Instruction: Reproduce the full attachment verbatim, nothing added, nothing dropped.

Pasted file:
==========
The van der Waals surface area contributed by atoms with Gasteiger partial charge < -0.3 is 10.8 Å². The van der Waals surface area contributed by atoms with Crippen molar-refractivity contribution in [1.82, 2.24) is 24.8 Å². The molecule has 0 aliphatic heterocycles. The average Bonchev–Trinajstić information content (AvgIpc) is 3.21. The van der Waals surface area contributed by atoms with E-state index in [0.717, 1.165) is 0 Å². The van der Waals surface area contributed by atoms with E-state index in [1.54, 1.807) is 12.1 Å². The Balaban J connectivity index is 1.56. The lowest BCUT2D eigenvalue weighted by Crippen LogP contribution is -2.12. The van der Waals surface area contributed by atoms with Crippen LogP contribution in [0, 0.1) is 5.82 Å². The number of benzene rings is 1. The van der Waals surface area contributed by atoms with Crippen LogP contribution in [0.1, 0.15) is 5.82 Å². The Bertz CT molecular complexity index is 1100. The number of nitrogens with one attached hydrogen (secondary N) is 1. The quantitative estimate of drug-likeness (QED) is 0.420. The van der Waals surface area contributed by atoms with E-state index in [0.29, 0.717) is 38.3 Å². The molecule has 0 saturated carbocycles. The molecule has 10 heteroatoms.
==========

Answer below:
The van der Waals surface area contributed by atoms with Gasteiger partial charge < -0.3 is 10.8 Å². The van der Waals surface area contributed by atoms with Crippen molar-refractivity contribution in [1.82, 2.24) is 24.8 Å². The molecule has 0 aliphatic heterocycles. The average Bonchev–Trinajstić information content (AvgIpc) is 3.21. The van der Waals surface area contributed by atoms with E-state index in [0.717, 1.165) is 0 Å². The van der Waals surface area contributed by atoms with E-state index in [1.54, 1.807) is 12.1 Å². The Balaban J connectivity index is 1.56. The lowest BCUT2D eigenvalue weighted by Crippen LogP contribution is -2.12. The van der Waals surface area contributed by atoms with Crippen LogP contribution in [0, 0.1) is 5.82 Å². The number of benzene rings is 1. The van der Waals surface area contributed by atoms with Crippen LogP contribution in [0.1, 0.15) is 5.82 Å². The Bertz CT molecular complexity index is 1100. The number of nitrogens with one attached hydrogen (secondary N) is 1. The quantitative estimate of drug-likeness (QED) is 0.420. The van der Waals surface area contributed by atoms with E-state index in [0.29, 0.717) is 38.3 Å². The molecule has 0 saturated carbocycles. The molecule has 10 heteroatoms.